On Tuesday 26 October 2004 07:55 pm, Leopold Toetsch wrote:
> Robert Spier wrote:
> > Is there anything that can be learned/reused from libjit?
> > http://www.southern-storm.com.au/libjit.html
> Thanks for the link. But I think, while the idea is quite nice, it's not
> really useful for us.
Probably true. Parrot is far enough along that changing fundamentals like
this wouldn't be wise.
> It looks rather mono-specific and is (of course) running a stack machine.
There is another .NET implementation besides Mono, you know. Libjit is an
off-shoot of the DotGNU Portable.NET project.
Libjit internally uses three-address statements, similar to IMCC, to express
the internal representation. Then the usual three-address optimizations,
register allocation, and code generation is performed.
One of the back ends is an interpreted stack machine instruction set. The
interpreter is used purely for platforms that currently lack a CPU-specific
native back end. It wouldn't be impossible to add a register-based
interpreter instead, except that I prefer simplicitly over silly flamewars
about which is faster: both suck at different things.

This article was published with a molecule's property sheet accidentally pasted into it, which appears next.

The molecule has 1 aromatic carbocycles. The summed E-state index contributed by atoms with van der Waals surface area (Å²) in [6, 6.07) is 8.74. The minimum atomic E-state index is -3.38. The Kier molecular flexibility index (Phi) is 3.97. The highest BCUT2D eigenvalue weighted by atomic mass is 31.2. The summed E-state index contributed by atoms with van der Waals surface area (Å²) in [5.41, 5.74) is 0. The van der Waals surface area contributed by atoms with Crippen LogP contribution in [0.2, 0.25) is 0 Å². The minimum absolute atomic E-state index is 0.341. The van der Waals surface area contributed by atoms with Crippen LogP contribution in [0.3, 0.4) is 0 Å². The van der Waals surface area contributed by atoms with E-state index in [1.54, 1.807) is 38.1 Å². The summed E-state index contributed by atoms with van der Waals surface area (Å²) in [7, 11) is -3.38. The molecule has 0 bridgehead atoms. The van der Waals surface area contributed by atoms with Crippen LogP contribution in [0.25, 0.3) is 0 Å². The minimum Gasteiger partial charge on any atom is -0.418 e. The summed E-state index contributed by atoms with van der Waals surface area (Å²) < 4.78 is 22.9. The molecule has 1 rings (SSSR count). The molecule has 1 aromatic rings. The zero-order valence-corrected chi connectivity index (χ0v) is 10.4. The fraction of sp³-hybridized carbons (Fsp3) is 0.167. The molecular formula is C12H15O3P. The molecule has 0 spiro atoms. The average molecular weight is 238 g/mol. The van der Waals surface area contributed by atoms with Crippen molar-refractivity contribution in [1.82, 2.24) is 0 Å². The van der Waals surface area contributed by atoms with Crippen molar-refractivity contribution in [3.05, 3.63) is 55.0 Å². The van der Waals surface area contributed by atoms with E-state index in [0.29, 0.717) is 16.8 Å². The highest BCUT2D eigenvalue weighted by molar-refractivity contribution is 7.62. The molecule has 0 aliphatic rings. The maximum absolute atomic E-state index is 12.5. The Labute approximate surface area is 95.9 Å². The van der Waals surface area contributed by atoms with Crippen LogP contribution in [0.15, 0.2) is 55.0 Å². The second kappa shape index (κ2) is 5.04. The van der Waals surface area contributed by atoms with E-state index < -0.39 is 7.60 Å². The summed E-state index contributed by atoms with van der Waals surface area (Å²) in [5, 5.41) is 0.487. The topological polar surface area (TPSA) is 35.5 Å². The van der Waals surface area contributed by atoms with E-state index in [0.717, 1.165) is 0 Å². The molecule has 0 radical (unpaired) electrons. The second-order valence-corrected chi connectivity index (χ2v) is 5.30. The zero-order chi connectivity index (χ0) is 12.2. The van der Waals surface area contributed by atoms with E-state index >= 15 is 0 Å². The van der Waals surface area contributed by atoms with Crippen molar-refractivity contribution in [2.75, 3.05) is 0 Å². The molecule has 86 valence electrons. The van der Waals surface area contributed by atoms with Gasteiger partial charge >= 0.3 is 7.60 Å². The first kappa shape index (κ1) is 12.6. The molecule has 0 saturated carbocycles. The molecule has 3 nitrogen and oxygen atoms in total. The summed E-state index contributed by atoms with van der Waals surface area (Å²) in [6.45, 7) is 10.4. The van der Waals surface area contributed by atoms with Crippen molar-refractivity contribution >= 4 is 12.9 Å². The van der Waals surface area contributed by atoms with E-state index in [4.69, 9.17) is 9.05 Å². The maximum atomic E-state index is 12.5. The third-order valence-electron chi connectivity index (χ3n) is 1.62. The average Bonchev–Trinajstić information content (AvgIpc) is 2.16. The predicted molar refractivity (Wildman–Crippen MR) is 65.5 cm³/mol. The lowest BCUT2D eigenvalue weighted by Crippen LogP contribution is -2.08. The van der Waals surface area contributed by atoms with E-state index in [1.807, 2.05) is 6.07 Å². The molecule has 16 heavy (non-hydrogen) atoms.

There's little advantage in creating an ultra-fast interpreter for something
like libjit: just write a native CPU back end! And existing VM's (of the
Java and C# variety that this is targetted at) typically already have fast
interpreters of their own.
Libjit is also deliberately "just a JIT". Runtime libraries, object layout,
garbage collection, on-disk bytecode representations, etc, are not dealt
with. The aforementioned VM's already have all that. Hooks are present, but
libjit mostly keeps to "mechanism, not policy" on these issues.
From what I can see, if I was writing a VM from scratch, Parrot would be
useful because I can design the VM around Parrot's idiosyncrasies from day 1.
But if I'm retrofitting a JIT into an existing VM, I think Parrot would be
more trouble than it is worth. But that's just me. There's plenty of room
for both approaches. Time will tell.